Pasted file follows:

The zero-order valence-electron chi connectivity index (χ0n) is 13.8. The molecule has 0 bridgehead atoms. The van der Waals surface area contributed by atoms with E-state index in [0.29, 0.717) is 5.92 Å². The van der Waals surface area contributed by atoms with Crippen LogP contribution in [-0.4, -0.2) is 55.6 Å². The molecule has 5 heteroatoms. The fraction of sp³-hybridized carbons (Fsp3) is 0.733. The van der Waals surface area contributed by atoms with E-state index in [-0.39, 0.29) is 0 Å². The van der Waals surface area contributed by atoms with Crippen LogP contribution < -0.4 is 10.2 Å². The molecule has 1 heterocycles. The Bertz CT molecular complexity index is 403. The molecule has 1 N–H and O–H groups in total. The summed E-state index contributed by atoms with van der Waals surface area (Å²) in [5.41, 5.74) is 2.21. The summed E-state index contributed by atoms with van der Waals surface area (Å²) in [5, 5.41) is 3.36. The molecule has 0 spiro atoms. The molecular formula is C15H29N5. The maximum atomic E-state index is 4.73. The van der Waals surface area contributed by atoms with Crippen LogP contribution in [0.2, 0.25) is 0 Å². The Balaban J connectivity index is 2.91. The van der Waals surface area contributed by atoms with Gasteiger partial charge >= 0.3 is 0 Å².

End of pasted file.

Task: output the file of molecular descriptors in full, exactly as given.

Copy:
The zero-order valence-electron chi connectivity index (χ0n) is 13.8. The molecule has 0 bridgehead atoms. The van der Waals surface area contributed by atoms with E-state index in [0.29, 0.717) is 5.92 Å². The van der Waals surface area contributed by atoms with Crippen LogP contribution in [-0.4, -0.2) is 55.6 Å². The molecule has 5 heteroatoms. The fraction of sp³-hybridized carbons (Fsp3) is 0.733. The van der Waals surface area contributed by atoms with E-state index in [-0.39, 0.29) is 0 Å². The van der Waals surface area contributed by atoms with Crippen LogP contribution < -0.4 is 10.2 Å². The molecule has 1 heterocycles. The Bertz CT molecular complexity index is 403. The molecule has 1 N–H and O–H groups in total. The summed E-state index contributed by atoms with van der Waals surface area (Å²) in [5.41, 5.74) is 2.21. The summed E-state index contributed by atoms with van der Waals surface area (Å²) in [5, 5.41) is 3.36. The molecule has 0 spiro atoms. The molecular formula is C15H29N5. The maximum atomic E-state index is 4.73. The van der Waals surface area contributed by atoms with Crippen LogP contribution in [0.2, 0.25) is 0 Å². The Balaban J connectivity index is 2.91. The van der Waals surface area contributed by atoms with Gasteiger partial charge >= 0.3 is 0 Å².